Bitmap Books has amassed one of the most impressive collections of retro gaming publications on the market. The book we are covering today, “The Games That Weren’t“, is by far one of their most interesting pieces of work to date. It features an impressive list of video games that for one reason or another didn’t quite make it to full production. It’s an exciting look into what gamers almost got to play. This is a comprehensive and highly detailed read that covers the years from 1975 – 2015, featuring games from Atari, Sega, PC Engine, Nintendo, 3DO, PlayStation and much more. Get comfortable and let’s take a look at what this very special release has in store for readers.
The gaming scene has grown into an absolute juggernaut, displaying what seems like near unlimited potential and growth in just about every region of the world. Many aren’t aware that this once niche hobby, is now bigger than both the music and movie industry combined. That is an astonishing accomplishment that very few could have ever predicted. This has resulted into a plethora of console generations, the resurgence of arcades (for both collectors and entertainment venues) and an intense competition in having the best hardware and greatest exclusives.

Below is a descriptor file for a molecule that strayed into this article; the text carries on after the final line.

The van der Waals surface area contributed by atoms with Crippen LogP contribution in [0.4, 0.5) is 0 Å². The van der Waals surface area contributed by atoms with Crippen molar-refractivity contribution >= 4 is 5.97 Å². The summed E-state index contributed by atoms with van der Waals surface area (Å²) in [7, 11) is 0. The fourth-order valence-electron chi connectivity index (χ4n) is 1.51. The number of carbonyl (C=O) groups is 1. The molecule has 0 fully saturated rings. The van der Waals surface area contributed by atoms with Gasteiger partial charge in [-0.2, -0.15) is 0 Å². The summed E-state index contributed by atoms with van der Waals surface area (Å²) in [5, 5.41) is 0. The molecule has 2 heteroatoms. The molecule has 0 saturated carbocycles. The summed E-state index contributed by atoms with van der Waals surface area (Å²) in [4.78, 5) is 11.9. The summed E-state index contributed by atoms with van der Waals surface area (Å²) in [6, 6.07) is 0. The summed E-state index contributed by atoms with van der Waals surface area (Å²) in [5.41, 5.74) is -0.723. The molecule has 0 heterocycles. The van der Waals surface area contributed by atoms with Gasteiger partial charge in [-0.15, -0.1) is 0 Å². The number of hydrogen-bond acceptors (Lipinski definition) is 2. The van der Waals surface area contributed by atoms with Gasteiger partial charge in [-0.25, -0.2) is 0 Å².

The fight for a spot beside the living room TV really kicked off in the mid to late ’70s, especially with the launch of the Atari VCS. The crunch to get games out quickly was even prevalent at this time and to no surprise, resulted in the same disastrous repercussions witnessed in today’s market. We’ve certainly seen this happen to a concerning extent on many highly anticipated and large budget games this past year. Within this present generation, rushed games can at least be patched (no excuse for not being fully polished and optimized however), so while first day adopters of new releases may encounter rampant bugs during their playthrough, it is usually corrected and made right by the devs through steady updates.